In Children of Sugarcane, writer and media personality Joanne Joseph, weaves a deeply political and personal tale of indenture. Joseph introduces readers to Shanti, a young woman from Madras who goes to Natal to work as an indentured labourer.
The history of indenture in South Africa is part of a violent and traumatic history. However, many parts of South African history including colonialism and apartheid is overlooked and not reckoned with properly. The same can be said of indenture. Joseph’s book is an attempt to ensure those difficult conversations are had.
Here is a quick history lesson for those unsure about what indenture is. From around 1860 to 1911, hundreds of thousands of Indian people were brought over from India to work on the sugar plantations in the Natal Colony. However, it was not as simple as that and while fictionalised, Children of Sugarcane shows a little glimpse in the difficulties and hardships the indentured labourers had to endure. Their labour was sold to the British colonialists and they were made to endure all kinds of difficulties.
In the book, Shanti makes an impassioned plea that summarises what indenture actually was. “Let word get back to India that this masterful transaction with Queen Victoria they are so proud of is a ruse to abuse us and profit off our pain,” Shanti says in the book.
Writing the book
Speaking to The Daily Vox, Joseph said when she started the book, she had no idea how to approach the writing of historical fiction, even though she had read many novels in that genre. “So there were many moments over the years in which I was severely strained, flummoxed even, during the earlier drafts, grappling with everything from structure and form to balancing historical content with fiction,” she said.
The book follows Shanti as she leaves India to avoid an arranged marriage. She is told stories of South Africa and the Natal Colony as a place where she can find a better life. However, once she arrives, the reality is far from that. She and the others are made to work long hours and live in terrible conditions. The women received less money than the men and were often victims of abuse from both their fellow male labourers and their masters.
The book is also told in the form of a diary. It begins with Shanti back in Madras – many years later. Her daughter Raksha finds her mother’s writings and then begins to learn a little more of the secrets her mother has kept from her. Along with the mother and daughter, there is another woman character who plays a central role in the book. This is Devi, Shanti’s closest friend and confidante on the plantation. Joseph said both Devi and Shanti were modelled on individuals she is close to. However, this didn’t make them easier to write.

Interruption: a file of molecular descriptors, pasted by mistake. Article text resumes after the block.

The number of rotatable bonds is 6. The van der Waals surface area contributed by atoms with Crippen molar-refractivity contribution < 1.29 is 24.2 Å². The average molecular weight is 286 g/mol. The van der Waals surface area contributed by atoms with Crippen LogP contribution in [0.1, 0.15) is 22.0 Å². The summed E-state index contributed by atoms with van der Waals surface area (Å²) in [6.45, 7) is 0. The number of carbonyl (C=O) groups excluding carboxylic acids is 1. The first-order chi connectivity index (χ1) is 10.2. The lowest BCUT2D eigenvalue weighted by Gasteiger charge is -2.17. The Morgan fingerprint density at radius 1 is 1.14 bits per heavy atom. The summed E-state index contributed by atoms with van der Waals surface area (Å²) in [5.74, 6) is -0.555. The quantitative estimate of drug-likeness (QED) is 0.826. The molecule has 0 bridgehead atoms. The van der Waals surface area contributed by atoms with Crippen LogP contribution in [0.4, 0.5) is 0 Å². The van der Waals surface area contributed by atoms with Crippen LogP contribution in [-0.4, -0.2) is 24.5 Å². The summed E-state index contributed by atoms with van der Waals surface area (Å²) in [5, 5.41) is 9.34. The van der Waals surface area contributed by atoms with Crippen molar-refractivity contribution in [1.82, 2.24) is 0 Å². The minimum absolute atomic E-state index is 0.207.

“It was complicated situating these two characters in the nineteenth century where the circumstances were quite different. I had to ask myself: thrown into that milieu, how would they react? Would they rebel or comply,” she said. Joseph said Shanti’s daughter, Raksha, was probably the most difficult character to write. It is through these three women that readers are shown the true cost of indentured servitude.
Most importantly, they show why it is important that people learn and never forget this history. In South Africa, historians and academics like Goolam Vahed and Ashwin Desai have done extensive work on indenture. However, this work is concentrated in the academic space.
Joseph said: “Many South Africans of Indian descent do not even know about the suffering and hardships which characterised their ancestors’ indenture. We often speak of decolonisation these days, but how do we decolonise our world view and institutions without understanding what constituted colonisation?” She hopes the book offers a small worldview into this history.
In that aspect, Joseph has definitely succeeded. The book is a huge eye-opener. It will leave you as the reader shocked, angered and saddened by the events. However, it will also leave the reader with a sense of the incredible strength of Shanti but also the thousands of real-life women who were indentured.
The book goes into albeit briefly how the colonialists used “divide and conquer” to separate people. When Shanti and the other labourers arrive in Natal, they are told not to interact with the “natives”. Joseph said her book “navigates certain issues which continue to plague our society”. She hopes it will “encourage readers to contemplate why we still find ourselves in this situation where racial, class and gender discrimination, among many other problems, continue to stymie our evolution as a society”.
Sometimes academic work and even journalistic work can be isolating and not accessible to the broader public. Fictionalised work is an excellent way for people to find out more about histories and people they might ever interact with. Children of Sugarcane does that excellently.
Children of Sugarcane is published by Jonathan Ball Publishers and is available online and at all good bookstores.